Clear Water Beach

In the past, I traveled to southern Florida in the winter, where in the tropics you are usually guaranteed warm weather and sunshine, but this year I went to Clear Water Beach, much further north in the sunshine state.

Although at the time, the weather was not as warm as I would have liked, due to a cold spell, it was warm enough to walk the beach, bicycle and eat at outside cafes, a welcome change from the frozen Midwest tundra I had left behind.

Clear Water Beach has something for everyone.  It has a beautiful clean beach, an amusement park for kids, and trendy local restaurants and nightclubs to play in at night.

One of my favorite things to do is to photograph clouds, so I quickly took this opportunity to snap a picture of the incoming clouds one rainy afternoon.  Luckily I was able to soak up some sun before the clouds appeared.

Cloud Forest Zip Lining

A few years ago, I went to Costa Rica and had many first time adventures including white water rafting, swimming in hot springs, and zip lining above the rainforest canopy.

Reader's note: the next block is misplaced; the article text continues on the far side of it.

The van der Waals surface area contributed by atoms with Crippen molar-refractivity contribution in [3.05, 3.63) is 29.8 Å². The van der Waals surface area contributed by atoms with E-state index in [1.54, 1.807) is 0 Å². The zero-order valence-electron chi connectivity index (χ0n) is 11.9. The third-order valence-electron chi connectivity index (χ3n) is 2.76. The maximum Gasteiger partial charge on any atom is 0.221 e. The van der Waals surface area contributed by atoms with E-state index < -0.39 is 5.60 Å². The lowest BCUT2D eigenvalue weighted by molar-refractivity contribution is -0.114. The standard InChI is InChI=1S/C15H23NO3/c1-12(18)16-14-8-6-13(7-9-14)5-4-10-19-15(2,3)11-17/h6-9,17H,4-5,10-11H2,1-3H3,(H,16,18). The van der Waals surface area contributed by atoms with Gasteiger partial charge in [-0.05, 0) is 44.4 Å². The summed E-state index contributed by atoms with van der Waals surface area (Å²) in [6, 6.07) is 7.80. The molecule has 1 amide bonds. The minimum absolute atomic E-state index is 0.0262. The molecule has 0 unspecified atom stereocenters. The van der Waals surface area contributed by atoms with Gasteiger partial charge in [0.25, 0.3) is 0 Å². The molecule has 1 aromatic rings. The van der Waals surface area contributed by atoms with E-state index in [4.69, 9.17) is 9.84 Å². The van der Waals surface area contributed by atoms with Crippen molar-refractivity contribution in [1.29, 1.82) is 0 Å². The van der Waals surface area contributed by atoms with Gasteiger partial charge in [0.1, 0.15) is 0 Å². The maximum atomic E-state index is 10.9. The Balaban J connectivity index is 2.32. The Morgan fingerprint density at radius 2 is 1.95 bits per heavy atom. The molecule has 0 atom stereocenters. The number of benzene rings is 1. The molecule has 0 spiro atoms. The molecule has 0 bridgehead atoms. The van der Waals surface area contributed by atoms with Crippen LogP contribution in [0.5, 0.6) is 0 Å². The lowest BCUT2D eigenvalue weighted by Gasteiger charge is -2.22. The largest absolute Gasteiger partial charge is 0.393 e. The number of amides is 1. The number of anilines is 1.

I was staying at a local organic echo farm, Finca Luna Nueva Lodge, and enjoyed the scenic rainy drive to Monteverde Cloud Forest, which has the longest zip line in Costa Rica.

Excited to zip line over the rainforest canopy, we took cable cars up the steep volcanic terrain, going higher and higher into the forest.  We were informed that at a certain point, that if we changed our mind, it would be too late, and that the only way down was to zip line.

Before we reached the top, we were given a mini experience of what starting and stopping entailed.  Stopping was abrupt due to the speed of travel.  I then reached the point of no return, and was secured into my harness and prepared to launch.